Telling the story of my life in my home - Fort McMurray, Alberta.

Wednesday, November 5, 2014

Stop Staring

When I suffered a spontaneous corneal perforation two months ago, a rare event, I truly didn’t understand what a learning journey this would be. A week in Edmonton, a trip to the OR, some crazy glue in my eye and eight weeks later and I have some tales to tell about this experience. The most fascinating aspect, though, has been what happens when you suffer an incident that causes a visible change in your appearance, and how people react to it.

There is no denying that for some time the appearance of my eye was less than normal. The dot of glue sealing the perforation is quite visible, but it was the accompanying inflammation that really affected the appearance of my eye. It went from looking fairly normal to looking zombie legit in a matter of hours, and the reactions of others have been intriguing. One of the most common reactions, though, has led me to share one simple rule of etiquette and behaviour:
Stop staring.

Staring is rarely good etiquette, but I am stunned at how people seem to have forgotten this social nicety and when seeing something unusual have a tendency to stare (often open mouthed, which doesn’t help). After two months of having strangers stare at my eye I have realized how prevalent this behaviour is. Now, children might stare but they do so with such open curiosity that it is forgivable. They often follow it with a question, too, like “Does that hurt?” or “What is wrong with your eye?” which I answer with good humour and honesty.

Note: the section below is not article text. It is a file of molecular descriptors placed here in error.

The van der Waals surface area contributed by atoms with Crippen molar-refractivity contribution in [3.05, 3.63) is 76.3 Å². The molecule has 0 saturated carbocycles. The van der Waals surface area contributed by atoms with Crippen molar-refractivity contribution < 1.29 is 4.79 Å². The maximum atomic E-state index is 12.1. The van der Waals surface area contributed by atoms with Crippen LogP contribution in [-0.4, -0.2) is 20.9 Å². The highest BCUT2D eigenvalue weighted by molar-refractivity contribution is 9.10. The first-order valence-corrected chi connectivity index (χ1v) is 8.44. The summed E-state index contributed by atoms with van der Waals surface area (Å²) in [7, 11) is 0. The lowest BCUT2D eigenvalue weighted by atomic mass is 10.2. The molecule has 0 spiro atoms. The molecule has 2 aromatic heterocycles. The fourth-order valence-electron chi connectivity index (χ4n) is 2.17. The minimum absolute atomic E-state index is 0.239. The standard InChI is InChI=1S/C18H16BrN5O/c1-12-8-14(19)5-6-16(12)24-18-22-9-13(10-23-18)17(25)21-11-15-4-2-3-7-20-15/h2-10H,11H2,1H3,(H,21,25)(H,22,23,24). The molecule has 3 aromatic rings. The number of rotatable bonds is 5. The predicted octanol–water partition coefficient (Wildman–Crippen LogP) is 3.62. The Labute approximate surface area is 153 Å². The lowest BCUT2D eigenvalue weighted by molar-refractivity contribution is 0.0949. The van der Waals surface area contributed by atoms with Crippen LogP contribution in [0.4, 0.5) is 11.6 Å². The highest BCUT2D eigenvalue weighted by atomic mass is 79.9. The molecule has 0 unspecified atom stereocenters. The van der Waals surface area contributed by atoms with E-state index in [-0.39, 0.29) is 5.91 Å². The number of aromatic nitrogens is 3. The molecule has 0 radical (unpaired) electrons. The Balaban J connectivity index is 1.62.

It is the adults who simply stare, though. It is a rare and refreshing person who simply asks what is going on and if I am ok, and those are the ones I commend for their bravery and decency. But the ones who just stare drive me a bit bonkers, because they know they are staring and I know they are staring and neither of us says anything (ok, on occasion I do say something, and it usually isn’t nice and references exposure to strange viruses, but honestly I can’t help myself).

I have spoken to friends who have children with some sort of visible difference in their appearance and they too share tales of having their children stared at and the pain it causes them and the child. It might not seem like a big deal, but it is and I know this because when my eye was at its worst I was already terribly self-conscious about its appearance and the staring simply made it that much worse.
I recognize that it may be a natural human reaction, but part of etiquette is about dealing with those natural human reactions which may be less than polite. I can’t think of many instances where staring is appropriate, so if you find yourself staring it might be a good time to check yourself and consider the feelings of the one being stared at. As someone on the receiving end of countless stares due to an eye disease that is beyond my control I can safely say it is at best an uncomfortable experience, and at worst an infuriating one.

So that’s my public service announcement for the week. Stop staring, people. Just trust me on this one.

No comments:

Post a Comment